The recent “Report on the Evolution of Hate Crimes in Spain 2023” by the Ministry of Interior reveals that hate crimes increased by 21.3% in respect of 2022. Crimes of sexual orientation and gender identity are second only in number to xenophobia and racism which are larger than the number of crimes of ideology.

Madrid City Hall on Plaza de Cibeles illuminated with changing colors of the LGBTI+ Rainbow, and the fountain in Rainbow colors, to celebrate WorldPride 2017

Gay Pride fights for the equality of the LGBTI+, to be a proud member of society like everyone else. But Gay Pride is not anyone and everyone’s struggle though it needs the support and acceptance of everyone. Gay Pride needs its Rainbow Flag to symbolize its ongoing definitive struggle and cherished goal.

Happily, MADO is now the largest Pride event in Europe. MADO itself would assert that it is “an international benchmark for Peace, Equality, Diversity, Inclusion and Freedom.” A far cry from its shaky origins as small gatherings of people in the late 1970s and early 1980s when the long and all-pervasive Franco dictatorship, a regime that persecuted, tortured and imprisoned homosexuals had just ended but not its enduring aftershocks.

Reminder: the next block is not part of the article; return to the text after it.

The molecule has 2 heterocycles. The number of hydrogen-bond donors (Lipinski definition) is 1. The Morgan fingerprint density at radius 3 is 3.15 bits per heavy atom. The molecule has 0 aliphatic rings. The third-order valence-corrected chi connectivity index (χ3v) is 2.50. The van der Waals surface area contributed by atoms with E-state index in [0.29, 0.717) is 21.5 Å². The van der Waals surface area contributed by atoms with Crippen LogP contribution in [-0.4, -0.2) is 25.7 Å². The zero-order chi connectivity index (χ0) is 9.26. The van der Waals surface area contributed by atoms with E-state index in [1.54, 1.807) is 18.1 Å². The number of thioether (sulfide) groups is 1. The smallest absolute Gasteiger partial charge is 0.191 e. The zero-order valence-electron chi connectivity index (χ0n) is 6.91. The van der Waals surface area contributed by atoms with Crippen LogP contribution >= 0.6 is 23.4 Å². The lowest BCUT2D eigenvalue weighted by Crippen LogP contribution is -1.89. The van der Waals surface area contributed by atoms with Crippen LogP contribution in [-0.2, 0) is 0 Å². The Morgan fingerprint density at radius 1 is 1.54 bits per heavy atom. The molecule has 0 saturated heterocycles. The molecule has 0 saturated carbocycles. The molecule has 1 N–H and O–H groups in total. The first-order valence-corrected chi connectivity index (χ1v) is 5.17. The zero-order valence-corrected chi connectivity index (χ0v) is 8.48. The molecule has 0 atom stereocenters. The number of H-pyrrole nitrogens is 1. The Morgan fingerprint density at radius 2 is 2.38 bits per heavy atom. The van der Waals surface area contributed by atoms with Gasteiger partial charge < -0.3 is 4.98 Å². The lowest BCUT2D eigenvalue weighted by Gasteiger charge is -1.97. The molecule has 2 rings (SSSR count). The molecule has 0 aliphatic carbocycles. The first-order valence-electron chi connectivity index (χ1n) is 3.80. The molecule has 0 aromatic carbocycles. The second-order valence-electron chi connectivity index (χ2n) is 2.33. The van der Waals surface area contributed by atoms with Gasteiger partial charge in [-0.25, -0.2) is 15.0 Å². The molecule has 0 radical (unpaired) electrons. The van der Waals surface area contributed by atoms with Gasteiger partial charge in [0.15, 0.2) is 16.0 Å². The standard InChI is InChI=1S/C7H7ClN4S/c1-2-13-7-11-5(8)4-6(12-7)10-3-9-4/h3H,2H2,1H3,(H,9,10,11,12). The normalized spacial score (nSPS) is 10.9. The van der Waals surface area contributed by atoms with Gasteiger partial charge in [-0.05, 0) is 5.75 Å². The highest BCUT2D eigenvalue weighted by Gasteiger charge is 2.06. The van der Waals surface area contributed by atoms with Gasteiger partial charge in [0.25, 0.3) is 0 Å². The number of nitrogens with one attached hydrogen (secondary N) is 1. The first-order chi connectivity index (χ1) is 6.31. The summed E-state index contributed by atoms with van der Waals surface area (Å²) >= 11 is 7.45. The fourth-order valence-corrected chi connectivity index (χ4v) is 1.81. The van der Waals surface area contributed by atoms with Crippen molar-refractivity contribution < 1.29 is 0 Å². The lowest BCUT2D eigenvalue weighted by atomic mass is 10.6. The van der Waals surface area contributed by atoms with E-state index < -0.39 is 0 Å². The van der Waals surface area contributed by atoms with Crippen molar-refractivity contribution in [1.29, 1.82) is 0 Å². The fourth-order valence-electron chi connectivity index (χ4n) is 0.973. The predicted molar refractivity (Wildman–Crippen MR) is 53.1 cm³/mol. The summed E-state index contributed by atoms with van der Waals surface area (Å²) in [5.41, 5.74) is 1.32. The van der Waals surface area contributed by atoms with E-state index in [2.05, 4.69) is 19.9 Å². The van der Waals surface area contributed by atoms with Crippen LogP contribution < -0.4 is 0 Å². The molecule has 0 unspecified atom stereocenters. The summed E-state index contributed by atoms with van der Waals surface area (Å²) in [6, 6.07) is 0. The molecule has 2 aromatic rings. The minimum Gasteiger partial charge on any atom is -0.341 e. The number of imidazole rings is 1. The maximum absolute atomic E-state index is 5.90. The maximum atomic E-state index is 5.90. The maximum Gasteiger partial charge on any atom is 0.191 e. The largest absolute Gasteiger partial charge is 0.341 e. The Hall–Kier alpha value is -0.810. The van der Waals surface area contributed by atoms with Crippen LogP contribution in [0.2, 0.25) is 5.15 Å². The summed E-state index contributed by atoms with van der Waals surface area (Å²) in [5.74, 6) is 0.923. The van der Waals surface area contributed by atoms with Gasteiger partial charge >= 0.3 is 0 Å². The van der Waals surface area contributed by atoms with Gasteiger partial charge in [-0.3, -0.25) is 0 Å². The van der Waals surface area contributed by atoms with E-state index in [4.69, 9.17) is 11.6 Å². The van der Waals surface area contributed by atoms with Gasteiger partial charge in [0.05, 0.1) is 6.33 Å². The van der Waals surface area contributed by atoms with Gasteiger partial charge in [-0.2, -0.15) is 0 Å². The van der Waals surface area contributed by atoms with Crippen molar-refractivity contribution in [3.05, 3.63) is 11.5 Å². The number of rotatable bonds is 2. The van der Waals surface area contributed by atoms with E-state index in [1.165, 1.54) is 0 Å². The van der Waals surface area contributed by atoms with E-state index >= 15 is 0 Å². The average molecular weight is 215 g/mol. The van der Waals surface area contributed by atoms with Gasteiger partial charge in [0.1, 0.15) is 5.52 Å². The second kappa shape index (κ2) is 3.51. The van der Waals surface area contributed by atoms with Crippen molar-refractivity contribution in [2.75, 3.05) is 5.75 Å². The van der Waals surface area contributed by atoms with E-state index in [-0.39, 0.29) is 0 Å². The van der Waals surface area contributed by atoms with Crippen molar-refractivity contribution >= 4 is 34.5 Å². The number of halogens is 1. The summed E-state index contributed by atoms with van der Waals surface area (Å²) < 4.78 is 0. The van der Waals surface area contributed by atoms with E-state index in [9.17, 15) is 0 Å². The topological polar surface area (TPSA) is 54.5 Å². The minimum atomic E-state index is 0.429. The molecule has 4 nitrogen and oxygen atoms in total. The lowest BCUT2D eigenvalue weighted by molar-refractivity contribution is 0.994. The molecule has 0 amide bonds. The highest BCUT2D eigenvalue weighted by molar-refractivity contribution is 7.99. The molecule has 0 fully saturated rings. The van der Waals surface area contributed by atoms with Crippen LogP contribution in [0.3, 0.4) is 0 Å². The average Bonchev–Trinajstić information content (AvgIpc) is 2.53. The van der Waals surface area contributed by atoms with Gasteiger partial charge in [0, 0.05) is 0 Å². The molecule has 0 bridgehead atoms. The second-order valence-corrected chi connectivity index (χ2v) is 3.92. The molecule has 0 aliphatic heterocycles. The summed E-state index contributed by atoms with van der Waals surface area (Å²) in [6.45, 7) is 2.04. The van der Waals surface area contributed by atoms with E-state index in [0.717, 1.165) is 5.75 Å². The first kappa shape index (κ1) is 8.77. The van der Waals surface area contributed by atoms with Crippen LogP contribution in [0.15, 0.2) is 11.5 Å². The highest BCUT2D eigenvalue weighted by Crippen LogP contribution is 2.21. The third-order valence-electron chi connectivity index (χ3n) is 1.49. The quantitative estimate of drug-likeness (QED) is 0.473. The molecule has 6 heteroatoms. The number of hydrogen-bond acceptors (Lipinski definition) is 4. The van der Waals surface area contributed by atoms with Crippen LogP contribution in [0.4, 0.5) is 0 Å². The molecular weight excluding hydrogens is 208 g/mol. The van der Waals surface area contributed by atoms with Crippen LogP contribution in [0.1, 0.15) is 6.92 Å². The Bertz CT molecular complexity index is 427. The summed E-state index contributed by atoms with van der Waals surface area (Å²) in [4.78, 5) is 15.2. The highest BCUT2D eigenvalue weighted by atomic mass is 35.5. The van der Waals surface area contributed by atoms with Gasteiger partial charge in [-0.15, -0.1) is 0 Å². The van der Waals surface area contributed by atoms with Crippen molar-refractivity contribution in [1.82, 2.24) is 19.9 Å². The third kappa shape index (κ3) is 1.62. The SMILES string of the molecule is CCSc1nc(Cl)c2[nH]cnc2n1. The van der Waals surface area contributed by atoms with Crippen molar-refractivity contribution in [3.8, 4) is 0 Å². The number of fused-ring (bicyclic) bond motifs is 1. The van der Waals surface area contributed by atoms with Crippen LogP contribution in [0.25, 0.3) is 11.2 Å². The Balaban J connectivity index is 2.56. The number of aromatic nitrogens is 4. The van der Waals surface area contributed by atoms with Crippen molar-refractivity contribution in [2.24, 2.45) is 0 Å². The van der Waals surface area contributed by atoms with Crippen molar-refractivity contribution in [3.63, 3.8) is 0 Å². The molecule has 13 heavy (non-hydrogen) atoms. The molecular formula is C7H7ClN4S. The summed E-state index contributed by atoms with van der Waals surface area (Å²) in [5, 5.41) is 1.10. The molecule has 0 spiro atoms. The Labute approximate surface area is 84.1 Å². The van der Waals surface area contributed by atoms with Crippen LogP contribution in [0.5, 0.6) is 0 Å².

MADO, which hosted WorldPride2017, attracts more than 1.5 million people each year, some 300,000 of whom are foreign tourists. As one of the most important Pride events in the world, its contribution to the economy of Madrid is sizeable. It is presumably for this reason that Ana Botella, conservative mayor of Madrid from 2011 to 2015, did not pursue her plan to move the hub of the Pride celebrations out of Chueca in the center of Madrid to the outskirts where the number of ardent attendees would understandably be reduced drastically.